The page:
“Out of 20 points (of the National Action Plan), 13 were fully addressed, but not implemented in letter and spirit, whereas seven were either partially or little implemented,” he asserted, claiming that counter-terrorism institutions such as the National Counter Terrorism Authority and Joint Intelligence Directorate are “either in limbo or nowhere in sight.”

Regional security

Another highlight of the new security policy, according to Nazir, is that it is no longer “India-centric but economy-oriented.”

However, he said he does not believe that this shift will have a positive impact on the strained relations between the two nuclear neighbors.

Citing the scrapping of Indian-administered Kashmir’s decades-long semi-autonomous status and a controversial citizenship law targeting Muslims, Nazir sees remote chances for the resumption of long-stalled talks between the two countries, particularly in the presence of Narendra Modi’s Bharatiya Janata Party (BJP) government.

“The two countries are expected to stay locked in an already intensifying arms race as both countries stick to their traditional stances, with Pakistan calling for a reversal of August 2019 action, whereas India is not ready to even talk about it.”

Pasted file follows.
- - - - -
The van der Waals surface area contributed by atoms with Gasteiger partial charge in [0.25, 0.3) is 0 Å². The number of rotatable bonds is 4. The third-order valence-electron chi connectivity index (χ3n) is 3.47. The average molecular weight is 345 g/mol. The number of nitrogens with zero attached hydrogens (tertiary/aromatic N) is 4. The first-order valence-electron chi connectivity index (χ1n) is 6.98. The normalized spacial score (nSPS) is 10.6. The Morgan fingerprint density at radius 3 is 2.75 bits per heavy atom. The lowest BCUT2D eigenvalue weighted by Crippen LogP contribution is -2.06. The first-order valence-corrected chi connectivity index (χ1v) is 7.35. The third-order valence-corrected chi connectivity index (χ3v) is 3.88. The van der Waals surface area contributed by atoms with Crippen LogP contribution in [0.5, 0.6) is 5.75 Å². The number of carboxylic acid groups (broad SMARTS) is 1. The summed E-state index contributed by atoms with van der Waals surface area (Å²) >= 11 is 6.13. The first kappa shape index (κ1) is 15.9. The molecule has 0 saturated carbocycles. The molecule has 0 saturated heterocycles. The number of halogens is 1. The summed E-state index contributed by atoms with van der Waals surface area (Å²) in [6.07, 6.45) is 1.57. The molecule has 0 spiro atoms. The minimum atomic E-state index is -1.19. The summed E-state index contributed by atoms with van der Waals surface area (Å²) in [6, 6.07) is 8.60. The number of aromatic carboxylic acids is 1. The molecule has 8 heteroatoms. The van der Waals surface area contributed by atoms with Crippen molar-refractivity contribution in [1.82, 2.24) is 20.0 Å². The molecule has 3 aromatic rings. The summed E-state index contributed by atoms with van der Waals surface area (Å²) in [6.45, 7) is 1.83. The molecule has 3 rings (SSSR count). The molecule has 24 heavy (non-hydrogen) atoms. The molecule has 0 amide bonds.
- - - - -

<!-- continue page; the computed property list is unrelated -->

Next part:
J Jeganaathan, head of the National Security Studies Department at the Central University of Jammu, sees no immediate thaw in Islamabad-New Delhi relations.

“I don’t think there are chances for the resumption of talks, at least in the immediate future, not just because in the context of this policy, but the sheer reality that Pakistan’s stance towards Kashmir appears to remain unchanged,” he told Anadolu Agency.

The policy document, he argued, highlighted Islamabad’s traditional intention to improve ties with New Delhi by keeping the Kashmir issue at the center of its national security policy, “which is nothing more than a mere reflection of suicidal tendencies.”

Products of accidents

Former Indian Foreign Minister Yashwant Sinha expressed skepticism about the resumption of talks between India and Pakistan anytime soon.
He observed that the two countries’ relationship and talks have been accidental.

“Someone suggests that we talk, and both countries agree. They talk, but nothing comes of it. Then, once again, one country says, we will not talk, and talks are halted for an extended period of time. So, both countries must abandon that tactic or strategy,” Sinha, who served as minister of external affairs from 2002 to 2004, told Anadolu Agency.

He was a senior leader of the ruling BJP before resigning in 2018. In March 2021, he joined the All India Trinamool Congress.

“There should be no preconditions from their side and no conditions from our side, and then let’s talk.”

“They (Pakistan) can’t unilaterally decide what the core issue is, and that’s where the problem is,”

“I don’t think India has ever agreed (on anything). Pakistan keeps talking about J&K (Jammu and Kashmir) as the core issue. There is a composite or comprehensive dialogue framework that has identified eight issues, including Jammu and Kashmir, as well as terrorism, which is a concern for India,” Sinha said.

So, he suggested any talks with Pakistan should be based on those eight issues, which include trade and other issues.